Happiness comes in music and friends.
By Carrie Vittitoe

Marty Woelfel didn’t sing in a chorus in high school or college, although she did sing a bit with a church choir during her younger years. She would often become frustrated because bass parts were not written for women, and she would have to modulate her voice to sing a man’s part.

Still, she loved music, so in 1983, Marty became a member of the Pride of Kentucky Chorus of Sweet Adelines International, where she continues to be involved today as a retiree. Singing with the group can be both stress-inducing and stress-busting, she says.

Marty and the chorus are practicing the choreography of one of their upcoming competitions in Las Vegas.
Photos by Melissa Donald 

The stress-inducing part is preparing for a competition and working to get the songs just right. Competitive performances are also nerve-racking, especially if the director isn’t happy with how the chorus is singing. But, “When all is going well, you just get completely lost in the music,” Marty says. “The rest of the world goes away.” It raises goosebumps on her skin when a choral group sings well. “It creates an audible sound that goes beyond the four different harmonic parts.”

Marty sings a wide variety of music with her chorus mates. They have been working on new songs, including Sing by Pentatonix, Katy Perry’s Roar and Firework, and Pharrell Williams’ Happy. They’ve also sung barbershop arrangements of songs from the Broadway musical Camelot.

The friendships she’s forged with other women are her favorite part of singing in the Pride of Kentucky Chorus. “Friendships are the most important thing that make me stay,” she says.

Debbie Hite, the musical director, encourages the group to build camaraderie. During practice, she asks members to share some good news with everyone.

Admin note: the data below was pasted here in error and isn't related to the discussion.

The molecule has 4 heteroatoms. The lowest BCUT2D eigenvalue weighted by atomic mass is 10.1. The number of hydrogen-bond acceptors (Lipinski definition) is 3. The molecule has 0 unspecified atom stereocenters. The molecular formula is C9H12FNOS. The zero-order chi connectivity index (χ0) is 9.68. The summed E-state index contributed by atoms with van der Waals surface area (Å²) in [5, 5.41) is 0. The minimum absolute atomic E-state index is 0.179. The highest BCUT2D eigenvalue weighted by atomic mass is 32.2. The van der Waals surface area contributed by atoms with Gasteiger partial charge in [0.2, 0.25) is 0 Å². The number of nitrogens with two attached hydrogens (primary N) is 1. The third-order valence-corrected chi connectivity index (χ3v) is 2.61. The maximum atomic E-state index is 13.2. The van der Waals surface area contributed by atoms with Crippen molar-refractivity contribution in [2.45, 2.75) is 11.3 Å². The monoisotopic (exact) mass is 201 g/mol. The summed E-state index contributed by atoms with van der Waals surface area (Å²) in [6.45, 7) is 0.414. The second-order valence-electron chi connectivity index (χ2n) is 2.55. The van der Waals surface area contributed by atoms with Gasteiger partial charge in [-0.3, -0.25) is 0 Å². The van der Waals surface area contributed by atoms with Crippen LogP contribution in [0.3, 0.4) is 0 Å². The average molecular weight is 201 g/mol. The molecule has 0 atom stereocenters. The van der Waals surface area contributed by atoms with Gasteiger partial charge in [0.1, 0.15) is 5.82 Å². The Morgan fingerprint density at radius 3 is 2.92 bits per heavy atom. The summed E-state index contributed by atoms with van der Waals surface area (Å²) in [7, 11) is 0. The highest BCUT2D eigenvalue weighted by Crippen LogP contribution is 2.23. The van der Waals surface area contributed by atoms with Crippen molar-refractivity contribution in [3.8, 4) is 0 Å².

Travel has been a fun byproduct of singing with the chorus. The group has traveled extensively for regional and international competitions, from as close as Lexington to as far away as Hawaii. Marty and her choral friends often extend their competitive visits into fun vacations. She is excited about the October Sweet Adelines International competition in Las Vegas, where she hopes the chorus will place in the top 5.

During her professional life, Marty was a biology professor at Kentucky State University. In her retired life, she uses her experience with young people to coordinate the A Cappella Festival of Kentuckiana. “It is satisfying to see where these young people go,” she says.

For many years, Marty also coordinated the Singing Valentines program for the Pride of Kentucky Chorus. She says it was a busy time of year, took huge amounts of work, and, therefore, was stressful. But she adds, “Then we’d go out and sing and make people so happy,” which reduced stress and made the endeavor worth it.

The group practices their vocals and choreography. 

Marty and her Pride of Kentucky friends practice every Tuesday at the Clifton Center at 7:30pm. Visitors are always welcome to watch practices or even to come up and sing.